(Bloomberg) -- In less than two weeks, the coronavirus has spread in Europe from a handful of cases in northern Italy to thousands across the continent, with pockets of infection from Spain to Belarus.

Cases in Germany rose by more than a fifth to 240 on Wednesday to cover virtually the entire nation, while neighboring Poland registered its first case. France and Switzerland have banned large gatherings and in Italy, Europe’s epicenter of the disease where more than 2,500 people have contracted the virus and 79 have died, authorities have quarantined entire towns.

Europe originally had more modest clusters of the virus, including at a German auto parts supplier and in a French ski resort, where authorities quickly identified an original carrier and kept the illness in check. But the outbreak in Italy, traced to a 38-year-old man who sought treatment at a hospital near Milan on Feb. 18, triggered a series of new infections spread by people traveling to and from the region that’s popular with tourists.

More than 3,000 have contracted the virus in Europe, with numbers rising steadily across the continent and warnings about the impact on already fragile economies becoming ever louder. Complicating the battle to contain the outbreak, there are increasing doubts that supplies of medical equipment will hold up. Germany on Wednesday banned exports of protective items including masks, gloves and suits unless for special cases like international aid efforts.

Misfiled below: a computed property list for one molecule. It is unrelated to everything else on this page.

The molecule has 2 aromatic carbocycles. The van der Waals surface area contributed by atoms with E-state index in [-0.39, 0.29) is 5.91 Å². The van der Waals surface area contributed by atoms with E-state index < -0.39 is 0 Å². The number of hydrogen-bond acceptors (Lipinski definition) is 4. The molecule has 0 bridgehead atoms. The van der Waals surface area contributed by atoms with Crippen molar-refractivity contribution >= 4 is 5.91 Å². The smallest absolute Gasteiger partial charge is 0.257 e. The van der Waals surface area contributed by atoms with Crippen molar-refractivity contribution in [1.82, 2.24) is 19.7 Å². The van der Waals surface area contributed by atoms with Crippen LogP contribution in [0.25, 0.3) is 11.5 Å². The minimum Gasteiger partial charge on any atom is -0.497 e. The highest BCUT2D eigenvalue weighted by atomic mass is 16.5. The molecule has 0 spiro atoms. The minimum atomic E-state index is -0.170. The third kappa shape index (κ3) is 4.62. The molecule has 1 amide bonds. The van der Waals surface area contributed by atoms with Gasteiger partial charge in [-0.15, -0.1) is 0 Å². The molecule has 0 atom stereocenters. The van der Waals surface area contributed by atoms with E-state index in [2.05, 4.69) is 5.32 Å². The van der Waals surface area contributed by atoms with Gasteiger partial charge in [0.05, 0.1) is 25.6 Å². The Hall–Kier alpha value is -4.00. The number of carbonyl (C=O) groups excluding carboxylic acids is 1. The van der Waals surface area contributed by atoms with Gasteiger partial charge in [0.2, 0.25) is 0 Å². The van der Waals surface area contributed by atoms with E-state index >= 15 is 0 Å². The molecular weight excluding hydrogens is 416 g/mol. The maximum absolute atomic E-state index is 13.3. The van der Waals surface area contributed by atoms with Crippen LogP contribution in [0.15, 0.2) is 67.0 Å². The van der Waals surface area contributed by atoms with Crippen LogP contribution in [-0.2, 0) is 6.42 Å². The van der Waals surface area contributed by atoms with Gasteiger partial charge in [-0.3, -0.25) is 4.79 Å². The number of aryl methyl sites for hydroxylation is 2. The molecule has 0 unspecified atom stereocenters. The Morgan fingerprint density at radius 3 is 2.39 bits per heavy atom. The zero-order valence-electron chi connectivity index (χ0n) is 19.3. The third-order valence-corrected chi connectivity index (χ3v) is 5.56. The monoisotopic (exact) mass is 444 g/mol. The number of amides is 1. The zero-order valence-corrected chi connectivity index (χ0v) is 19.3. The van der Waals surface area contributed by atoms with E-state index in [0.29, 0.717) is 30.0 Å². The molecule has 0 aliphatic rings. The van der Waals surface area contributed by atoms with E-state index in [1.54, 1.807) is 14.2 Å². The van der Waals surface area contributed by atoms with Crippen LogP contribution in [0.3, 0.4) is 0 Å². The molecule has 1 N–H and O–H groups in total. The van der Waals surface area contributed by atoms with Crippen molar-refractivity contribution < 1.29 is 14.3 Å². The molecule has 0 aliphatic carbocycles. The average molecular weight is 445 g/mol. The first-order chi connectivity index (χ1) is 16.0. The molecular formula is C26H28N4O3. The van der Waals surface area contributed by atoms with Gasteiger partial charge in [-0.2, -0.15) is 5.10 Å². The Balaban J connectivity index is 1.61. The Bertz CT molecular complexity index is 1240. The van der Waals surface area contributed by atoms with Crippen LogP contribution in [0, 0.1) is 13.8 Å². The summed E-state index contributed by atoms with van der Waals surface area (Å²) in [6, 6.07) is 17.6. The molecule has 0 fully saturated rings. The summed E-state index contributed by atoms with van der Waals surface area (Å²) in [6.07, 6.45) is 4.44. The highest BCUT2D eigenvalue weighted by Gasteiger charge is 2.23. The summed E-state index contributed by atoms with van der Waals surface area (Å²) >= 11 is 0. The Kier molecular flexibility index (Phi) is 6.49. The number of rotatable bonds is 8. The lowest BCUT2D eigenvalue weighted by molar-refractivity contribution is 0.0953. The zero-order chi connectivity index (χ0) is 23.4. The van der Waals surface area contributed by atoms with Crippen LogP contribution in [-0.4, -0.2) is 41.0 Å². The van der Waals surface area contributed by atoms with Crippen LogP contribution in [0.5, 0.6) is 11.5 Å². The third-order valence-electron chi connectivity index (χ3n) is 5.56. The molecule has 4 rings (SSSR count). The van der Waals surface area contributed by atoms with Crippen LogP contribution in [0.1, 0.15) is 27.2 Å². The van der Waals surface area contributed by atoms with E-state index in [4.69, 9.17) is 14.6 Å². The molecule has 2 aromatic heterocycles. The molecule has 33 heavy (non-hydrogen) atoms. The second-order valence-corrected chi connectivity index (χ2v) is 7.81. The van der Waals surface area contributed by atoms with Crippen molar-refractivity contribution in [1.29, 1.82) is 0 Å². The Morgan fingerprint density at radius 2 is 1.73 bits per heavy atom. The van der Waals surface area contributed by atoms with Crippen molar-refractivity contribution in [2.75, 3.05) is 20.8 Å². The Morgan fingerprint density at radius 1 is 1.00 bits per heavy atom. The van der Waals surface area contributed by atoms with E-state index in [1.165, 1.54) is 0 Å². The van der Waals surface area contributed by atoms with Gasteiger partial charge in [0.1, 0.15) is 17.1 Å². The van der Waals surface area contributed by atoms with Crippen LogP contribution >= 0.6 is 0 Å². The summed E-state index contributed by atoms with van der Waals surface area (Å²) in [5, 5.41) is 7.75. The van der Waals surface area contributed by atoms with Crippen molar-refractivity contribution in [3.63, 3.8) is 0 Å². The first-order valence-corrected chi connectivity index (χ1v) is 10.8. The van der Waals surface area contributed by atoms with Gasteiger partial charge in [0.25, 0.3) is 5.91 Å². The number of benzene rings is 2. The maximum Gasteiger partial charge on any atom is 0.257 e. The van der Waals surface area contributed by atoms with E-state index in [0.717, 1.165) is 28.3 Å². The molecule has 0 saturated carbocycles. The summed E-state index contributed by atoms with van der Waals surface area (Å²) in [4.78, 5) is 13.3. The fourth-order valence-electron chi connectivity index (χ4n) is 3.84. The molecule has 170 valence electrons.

“What we saw in China is now happening in Europe,” said Massimo Andreoni, professor of infectious diseases at Rome’s Tor Vergata University. “Italy has the most cases also because it carried out many more tests than other European countries.”

European authorities have canceled some of the continent’s biggest business events, including Berlin’s ITB tourism trade fair and the Geneva Motor Show, and tightened border controls in an effort to limit the spread. Globally, more than than 93,000 people have been infected. The window to contain the outbreak is narrowing, the World Health Organization has warned.

The virus is punishing the region’s companies with delivery delays, plunging export orders and slowing job growth, threatening to delay a long-awaited manufacturing revival and even derail service-sector resilience.

“There are clear downside risks and a likely weakening of the economy in March,” Chris Williamson, an economist at IHS Markit, said Wednesday. “Growing numbers of companies are reporting lost business due to the virus spread, notably in sectors such as hotels, travel, transport and tourism but also even in areas such as financial services.”

The European Central Bank said it would restrict all non-essential travel until April 20, when the situation will be reassessed.

The number of confirmed cases in Sweden has doubled to 30. Most had been traveling in Italy during the winter school break, which ended on March 1.

Italian authorities are holding their breath, hoping contagion figures in the next couple of days will show a downward trend, two weeks after the first confirmed infection.

Almost 26,000 people have been tested, and experts say that the recent surge in Italian cases is due to people infected in the past 10 days as the backlog accumulated. What worries health authorities is the increase in intensive-care patients. They rose to 229 Tuesday from 140 on Sunday. The number of recovered rose to 160.

The big concern in Lombardy, the most affected region, is to contain the spread in the “red zones” and spare big cities like Milan and Bergamo.

--With assistance from Carolynn Look and Marco Bertacche.

To contact the reporters on this story: Stefan Nicola in Berlin at snicola2@bloomberg.net;John Follain in Rome at jfollain2@bloomberg.net

To contact the editors responsible for this story: Daniel Schaefer at dschaefer36@bloomberg.net, Iain Rogers, Chris Reiter

©2020 Bloomberg L.P.